William Cameron Menzies didn’t direct a ton of movies, he was a production designer and his art direction won him a couple of Academy Awards. But when he did direct, they were memorable films. He had a busy year in 1953 he directed what would be his last two movies. The first one will be showcased later this month, the second is today’s movie, The Maze.
While on vacation in Cannes, France Kitty Murray (Veronica Hurst), her aunt Edith Murray (Katherine Emery) and Kitty’s fiancee Gerald MacTeam (Richard Carlson) discuss their wedding plans. MacTeam reveals that his uncle won’t be attending because he never leaves the ancestral estate Castle Craven. Later MacTeam receives a letter urging him to return to Castle Craven immediately leaving Kitty and her aunt in Cannes.
Six weeks later Kitty and her aunt read that MacTeam’s uncle has died. Kitty still hasn’t heard from her fiancee until one day he sends a letter breaking off their engagement. Furious Kitty and her aunt travel to Scotland to see her now ex-fiancee. MacTeam is less than pleased to see Kitty and tries to send them away. He reluctantly agrees to let them stay the night but under restrictions. They’re not allowed near the estates hedge maze and at night they are locked in their rooms. Kitty is also shocked at how much MacTeam has aged in such a short time. The women find that the windows in their rooms have been walled over and later in the night Kitty is woken by something dragging itself down the hall outside her door.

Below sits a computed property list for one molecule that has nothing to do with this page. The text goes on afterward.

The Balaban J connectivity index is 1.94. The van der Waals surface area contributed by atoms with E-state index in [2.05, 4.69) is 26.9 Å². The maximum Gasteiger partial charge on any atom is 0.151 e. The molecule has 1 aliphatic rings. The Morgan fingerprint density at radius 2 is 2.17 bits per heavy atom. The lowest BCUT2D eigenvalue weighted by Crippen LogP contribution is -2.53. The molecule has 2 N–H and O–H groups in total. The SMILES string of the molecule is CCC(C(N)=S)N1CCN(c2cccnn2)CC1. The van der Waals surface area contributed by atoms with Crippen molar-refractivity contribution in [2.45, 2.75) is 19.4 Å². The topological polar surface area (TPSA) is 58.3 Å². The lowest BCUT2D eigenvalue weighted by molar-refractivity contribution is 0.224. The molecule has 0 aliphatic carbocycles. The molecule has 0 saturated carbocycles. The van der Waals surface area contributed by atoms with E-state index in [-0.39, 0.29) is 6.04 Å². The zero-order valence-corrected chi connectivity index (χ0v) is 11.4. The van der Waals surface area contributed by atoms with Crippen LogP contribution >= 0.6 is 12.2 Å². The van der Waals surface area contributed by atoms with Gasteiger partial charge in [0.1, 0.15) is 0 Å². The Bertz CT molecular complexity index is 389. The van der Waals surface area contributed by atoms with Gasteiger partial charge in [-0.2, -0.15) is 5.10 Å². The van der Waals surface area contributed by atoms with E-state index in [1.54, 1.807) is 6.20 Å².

The next day Kitty uses her aunt’s cold to allow them to stay a few more days. She finds mysterious footprints outside her bedroom and near the maze. She sends a letter to her friends hoping they can figure out what’s wrong with MacTeam. When everyone shows up MacTeam is less than pleased but allows everyone to stay but again under strict conditions. While snooping Aunt Edith makes it up to the forbidden tower room and ends up passing out after seeing something she claims must have been her imagination. Later while snooping around the women find a book, Teratology: The Study of Monstrosities, Serious Malformations or Deviations from the Normal Structure in Man. All this leads to an ending so laughably bizarre it almost ruins the rest of the film. Still for a low budget movie shot in 3-D it’s pretty entertaining, even with the twist ending.